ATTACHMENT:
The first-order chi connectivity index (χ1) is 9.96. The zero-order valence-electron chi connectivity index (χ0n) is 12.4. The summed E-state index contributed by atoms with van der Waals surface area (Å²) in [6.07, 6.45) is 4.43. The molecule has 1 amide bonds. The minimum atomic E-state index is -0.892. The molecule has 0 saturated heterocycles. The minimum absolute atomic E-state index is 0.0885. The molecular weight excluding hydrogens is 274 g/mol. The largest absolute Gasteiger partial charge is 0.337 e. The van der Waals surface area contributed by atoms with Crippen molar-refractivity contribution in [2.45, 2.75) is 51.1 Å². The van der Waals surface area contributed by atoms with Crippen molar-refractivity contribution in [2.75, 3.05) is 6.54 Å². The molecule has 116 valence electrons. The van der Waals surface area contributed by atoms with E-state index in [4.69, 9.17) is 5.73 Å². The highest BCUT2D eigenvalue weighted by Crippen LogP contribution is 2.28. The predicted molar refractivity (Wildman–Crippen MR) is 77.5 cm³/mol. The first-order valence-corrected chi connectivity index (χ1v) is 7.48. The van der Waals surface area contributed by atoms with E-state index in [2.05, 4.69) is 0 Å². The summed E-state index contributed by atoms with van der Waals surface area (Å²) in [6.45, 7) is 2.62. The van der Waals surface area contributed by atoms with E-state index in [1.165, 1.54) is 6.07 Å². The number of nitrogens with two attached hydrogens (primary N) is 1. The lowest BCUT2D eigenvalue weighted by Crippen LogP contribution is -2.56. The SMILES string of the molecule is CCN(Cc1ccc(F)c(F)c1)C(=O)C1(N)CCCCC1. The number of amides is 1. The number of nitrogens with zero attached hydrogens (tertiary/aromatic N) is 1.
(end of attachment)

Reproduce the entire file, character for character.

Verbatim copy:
The first-order chi connectivity index (χ1) is 9.96. The zero-order valence-electron chi connectivity index (χ0n) is 12.4. The summed E-state index contributed by atoms with van der Waals surface area (Å²) in [6.07, 6.45) is 4.43. The molecule has 1 amide bonds. The minimum atomic E-state index is -0.892. The molecule has 0 saturated heterocycles. The minimum absolute atomic E-state index is 0.0885. The molecular weight excluding hydrogens is 274 g/mol. The largest absolute Gasteiger partial charge is 0.337 e. The van der Waals surface area contributed by atoms with Crippen molar-refractivity contribution in [2.45, 2.75) is 51.1 Å². The van der Waals surface area contributed by atoms with Crippen molar-refractivity contribution in [2.75, 3.05) is 6.54 Å². The molecule has 116 valence electrons. The van der Waals surface area contributed by atoms with E-state index in [4.69, 9.17) is 5.73 Å². The highest BCUT2D eigenvalue weighted by Crippen LogP contribution is 2.28. The predicted molar refractivity (Wildman–Crippen MR) is 77.5 cm³/mol. The first-order valence-corrected chi connectivity index (χ1v) is 7.48. The van der Waals surface area contributed by atoms with E-state index in [2.05, 4.69) is 0 Å². The summed E-state index contributed by atoms with van der Waals surface area (Å²) in [6.45, 7) is 2.62. The van der Waals surface area contributed by atoms with E-state index in [1.165, 1.54) is 6.07 Å². The number of nitrogens with two attached hydrogens (primary N) is 1. The lowest BCUT2D eigenvalue weighted by Crippen LogP contribution is -2.56. The SMILES string of the molecule is CCN(Cc1ccc(F)c(F)c1)C(=O)C1(N)CCCCC1. The number of amides is 1. The number of nitrogens with zero attached hydrogens (tertiary/aromatic N) is 1.